Part D: More Retirees Face High Drug Costs
Several million retirees have spent so much on their prescriptions in recent years that they crossed over into the “catastrophic” phase of their Medicare drug plans.
Once catastrophic coverage kicks in, Part D drug plans require retirees to pay only 5 percent of their medication costs out of their own pockets. But there’s a catch: there is no cap on total annual spending, which can quickly rise to thousands of dollars if they need chemotherapy or a brand-name designer drug for a rare medical condition.
Juliette Cubanski, deputy director of the Kaiser Family Foundation’s Medicare policy program, said that could change, because proposals to place a cap on total out-of-pocket spending in Part D plans have a bipartisan tailwind behind them. Democrats in the House recently reintroduced a bill that would limit spending to $2,000. Last year, the Republican-controlled Senate Finance Committee approved a $3,100 cap, which is currently part of a Republican prescription drug bill.
Now, President Biden says he wants to limit retirees’ spending in their Part D plans. However, the bills circulating on Capitol Hill could also become tangled up in a more complex debate about a related issue: the best way to control drug prices.
A flat dollar cap – if it passes – would be simpler than the current system for determining out-of-pocket drug costs, though it would mainly help people with extraordinarily high spending. Cubanski said most people on Medicare spend less than $2,000 out-of-pocket annually.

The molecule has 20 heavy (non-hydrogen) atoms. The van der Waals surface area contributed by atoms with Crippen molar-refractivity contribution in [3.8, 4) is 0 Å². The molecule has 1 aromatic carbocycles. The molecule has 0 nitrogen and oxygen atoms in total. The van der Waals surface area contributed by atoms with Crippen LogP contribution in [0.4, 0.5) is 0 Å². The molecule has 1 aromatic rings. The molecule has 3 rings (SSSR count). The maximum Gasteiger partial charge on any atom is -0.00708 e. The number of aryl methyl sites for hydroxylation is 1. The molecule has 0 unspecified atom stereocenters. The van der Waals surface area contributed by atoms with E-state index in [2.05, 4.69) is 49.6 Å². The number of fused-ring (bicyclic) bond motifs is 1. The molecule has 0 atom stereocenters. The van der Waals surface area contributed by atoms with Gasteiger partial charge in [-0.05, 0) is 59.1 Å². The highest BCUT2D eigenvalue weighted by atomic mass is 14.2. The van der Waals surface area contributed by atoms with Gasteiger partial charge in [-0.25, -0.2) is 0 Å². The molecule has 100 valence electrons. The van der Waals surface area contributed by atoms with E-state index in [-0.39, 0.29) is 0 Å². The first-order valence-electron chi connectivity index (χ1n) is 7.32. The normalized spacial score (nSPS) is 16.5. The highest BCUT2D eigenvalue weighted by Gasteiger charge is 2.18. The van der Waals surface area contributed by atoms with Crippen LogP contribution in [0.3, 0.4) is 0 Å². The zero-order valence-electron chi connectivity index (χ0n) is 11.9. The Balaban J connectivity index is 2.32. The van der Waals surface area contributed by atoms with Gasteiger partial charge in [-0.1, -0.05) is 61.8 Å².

But in a given year, she said, “that could be anybody.” And as baby boomers stampede into retirement, more people will be pushed into catastrophic coverage at a time of continually rising drug prices.
Currently, Part D beneficiaries pay for 25 percent of their prescriptions until their total cash outlays – combined with the price discounts that drug manufacturers are required to give them plus any subsidy paid by the Part D plan – reach $6,550. After this threshold, retirees start paying 5 percent of their drug costs. (The dollar threshold is increased every year to reflect the growth in per capita spending by people who buy Part D plans.)
Kaiser estimates the number of Medicare beneficiaries using catastrophic coverage nearly tripled to 1.5 million annually between 2010 and 2019. During that decade, they incurred a total of $9.9 billion in out-of-pocket costs after the 5 percent copayments kicked in.
Nearly one in four older Americans say they have difficulty paying for their prescriptions, and one in five low-income retirees sometimes skips a medication due to cost.
Cubanski said a cap on out-of-pocket costs would improve access to the medications the sickest retirees need.
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